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Behind the scenes at the walled garden at Norton Priory

Silent order: snow fall at the walled garden. (c) Norton Priory Museum Trust
Silent order: snow fall at the walled garden. (c) Norton Priory Museum Trust

Sometimes you come across a glorious garden in the most unexpected of places. Runcorn, the industrial town on the banks of the river Mersey, is as far removed from the leafy Cheshire countryside as you could possibly imagine. Yet, it was here I discovered the most delightful of walled gardens dating back to the 18th century.

The garden is part of a historic site containing a priory and 38 acres of grounds considered the most important monastic remains in the county of Cheshire. It comprises the remains of an abbey dating from the 12th to the 16th centuries and is now a museum managed by Norton Priory Museum Trust Limited. The priory was first opened to the public in the 1970s and the walled garden itself completely redesigned in 1984 to recreate a typical Georgian walled garden. There were no original plans from which the designers could work, but with an orchard, kitchen garden and ornamental borders that would have supplied cut flowers for the mansion house, it is a true representation of a garden from that period in history.

Great British Life: The walled garden in wintertime. (c) Norton Priory Museum TrustThe walled garden in wintertime. (c) Norton Priory Museum Trust

Today, Norton Priory Walled Garden also contains the National Collection of Tree Quince (Cydonia Oblonga), an impressive herb garden that was created as part of the BBC’s Hidden Garden programme, and a new Rose Walk designed by head gardener John Budworth. John who has worked at Norton Priory for 33 years and is due to retire this year, worked on the rose borders during the period 2020 to 2021 by replacing the old English varieties that only flowered for a short period of time, with repeat flowering floribunda and hybrid tea roses. A lavender border was also added that runs the length of the walk, along with benches for visitors to linger and enjoy the sight and scent of the roses. The newly replanted Rose Walk was officially opened by Sir Richard Christopher Brooke, 12th Baronet of Norton last September, and a plaque can be found on the wall of the garden recording the names of all the generous contributors that made the work possible.

Great British Life: The tree of life entrance. (c) Alison MooreThe tree of life entrance. (c) Alison Moore

When I visited on a glorious day at the end of October, some of the roses were still in bloom and having learned the colour scheme was influenced by Gertrude Jekyll, with the borders running from cool whites and pale pinks, through to deep oranges and reds, I can’t wait to see it at its blooming best in June. I also managed to catch the last week of an exhibition by Standish artist Brian Whitmore called Wild Calligraphy. The pieces of Brian’s work featured fragments of quotations, thoughts, poems and philosophy, together creating a mindful trail of inspiration to discover while exploring the garden. I wandered through the various ‘rooms’ in the garden, admiring the autumn colours, the pristine croquet lawn, and the mistletoe adorning the trees in the orchard, as I searched out the exhibits.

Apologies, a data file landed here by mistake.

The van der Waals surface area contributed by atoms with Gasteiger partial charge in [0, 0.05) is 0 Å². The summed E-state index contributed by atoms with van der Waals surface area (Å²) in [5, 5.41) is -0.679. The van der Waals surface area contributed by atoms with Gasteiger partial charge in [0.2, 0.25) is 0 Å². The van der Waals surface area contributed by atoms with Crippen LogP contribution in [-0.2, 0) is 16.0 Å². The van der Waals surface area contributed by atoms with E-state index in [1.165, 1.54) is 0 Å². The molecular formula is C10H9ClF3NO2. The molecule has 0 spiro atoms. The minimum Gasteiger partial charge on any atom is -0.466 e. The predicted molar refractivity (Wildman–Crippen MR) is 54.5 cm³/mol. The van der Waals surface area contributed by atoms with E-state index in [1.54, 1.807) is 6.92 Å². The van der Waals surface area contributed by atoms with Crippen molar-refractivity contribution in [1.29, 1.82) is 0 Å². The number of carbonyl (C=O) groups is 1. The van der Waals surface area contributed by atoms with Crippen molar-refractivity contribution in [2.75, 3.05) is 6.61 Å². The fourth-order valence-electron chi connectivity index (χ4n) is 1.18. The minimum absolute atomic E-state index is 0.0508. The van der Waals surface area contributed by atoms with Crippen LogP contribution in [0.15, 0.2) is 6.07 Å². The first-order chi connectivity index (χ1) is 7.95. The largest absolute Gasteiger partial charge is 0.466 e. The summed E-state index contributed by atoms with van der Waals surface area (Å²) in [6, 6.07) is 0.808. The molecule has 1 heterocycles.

Great British Life: A late rose in the walled garden. (c) Alison MooreA late rose in the walled garden. (c) Alison Moore

While I had a fair understanding of the garden’s history, I was keen to delve deeper and gain insights from someone more intimately familiar with the garden’s secrets. Tracey Crutchley, who has worked at the Priory for almost 20 years chatted to me about the wildlife that is attracted to the peaceful habitat. Long-tailed tits, tiny goldcrests and occasional buzzard flying overhead are a joy to see, and Tracey even recounted the extraordinary sighting of a stoat on a quiet winter's day. She emphasised that what truly captivates many visitors is the garden’s serene and tranquil ambience and I have to agree there is a magical quality about the place that allows you to forget the stress and worry of the world outside.

Great British Life: A bird's eye view of the garden at Norton Priory. (c) Norton Priory Museum TrustA bird's eye view of the garden at Norton Priory. (c) Norton Priory Museum Trust

Norton Priory holds many events throughout the year, details of which can be found on the website (nortonpriory.org) along with their normal opening hours. The Walled Garden is currently closed for the season until Easter but there will, weather permitting, special guided tours to allow visitors to experience the beauty of the garden in the wintertime. I will certainly return to see the walled gardens again throughout this year so I might just treat myself to an annual membership which, for only £30, gives you 12 months of free entry along with other concessions and discounts.

Norton Priory Museum & Gardens, Tudor Road, Manor Park. Runcorn, WA7 1SX

Great British Life: A look forward to summer and the zinnia at Norton Priory. (c) Norton Priory Museum TrustA look forward to summer and the zinnia at Norton Priory. (c) Norton Priory Museum Trust

Other walled gardens to visit in Cheshire

o Arley Hall & Gardens

o RHS Bridgewater

o Hare Hill, Over Alderley, Macclesfield

o Tatton Park

o Grappenhall Heys, Warrington



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